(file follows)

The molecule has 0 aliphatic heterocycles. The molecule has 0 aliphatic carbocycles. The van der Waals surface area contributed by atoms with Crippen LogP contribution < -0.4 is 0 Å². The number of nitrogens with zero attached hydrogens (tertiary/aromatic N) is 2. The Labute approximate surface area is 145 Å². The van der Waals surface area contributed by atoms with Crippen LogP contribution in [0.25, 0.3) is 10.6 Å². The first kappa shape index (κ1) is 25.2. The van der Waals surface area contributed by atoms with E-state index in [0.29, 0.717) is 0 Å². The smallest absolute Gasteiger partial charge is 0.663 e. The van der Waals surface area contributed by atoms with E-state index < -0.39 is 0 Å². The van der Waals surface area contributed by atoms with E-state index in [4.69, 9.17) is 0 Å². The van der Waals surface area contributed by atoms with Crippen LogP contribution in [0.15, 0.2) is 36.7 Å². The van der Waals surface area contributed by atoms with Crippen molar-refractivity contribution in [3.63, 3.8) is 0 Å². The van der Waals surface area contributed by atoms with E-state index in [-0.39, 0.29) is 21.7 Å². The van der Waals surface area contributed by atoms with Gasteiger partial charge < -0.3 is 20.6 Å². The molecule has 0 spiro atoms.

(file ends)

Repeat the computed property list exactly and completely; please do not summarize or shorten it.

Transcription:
The molecule has 0 aliphatic heterocycles. The molecule has 0 aliphatic carbocycles. The van der Waals surface area contributed by atoms with Crippen LogP contribution < -0.4 is 0 Å². The number of nitrogens with zero attached hydrogens (tertiary/aromatic N) is 2. The Labute approximate surface area is 145 Å². The van der Waals surface area contributed by atoms with Crippen LogP contribution in [0.25, 0.3) is 10.6 Å². The first kappa shape index (κ1) is 25.2. The van der Waals surface area contributed by atoms with E-state index in [0.29, 0.717) is 0 Å². The smallest absolute Gasteiger partial charge is 0.663 e. The van der Waals surface area contributed by atoms with E-state index < -0.39 is 0 Å². The van der Waals surface area contributed by atoms with E-state index in [4.69, 9.17) is 0 Å². The van der Waals surface area contributed by atoms with Crippen LogP contribution in [0.15, 0.2) is 36.7 Å². The van der Waals surface area contributed by atoms with Crippen molar-refractivity contribution in [3.63, 3.8) is 0 Å². The van der Waals surface area contributed by atoms with E-state index in [-0.39, 0.29) is 21.7 Å². The van der Waals surface area contributed by atoms with Gasteiger partial charge < -0.3 is 20.6 Å². The molecule has 0 spiro atoms.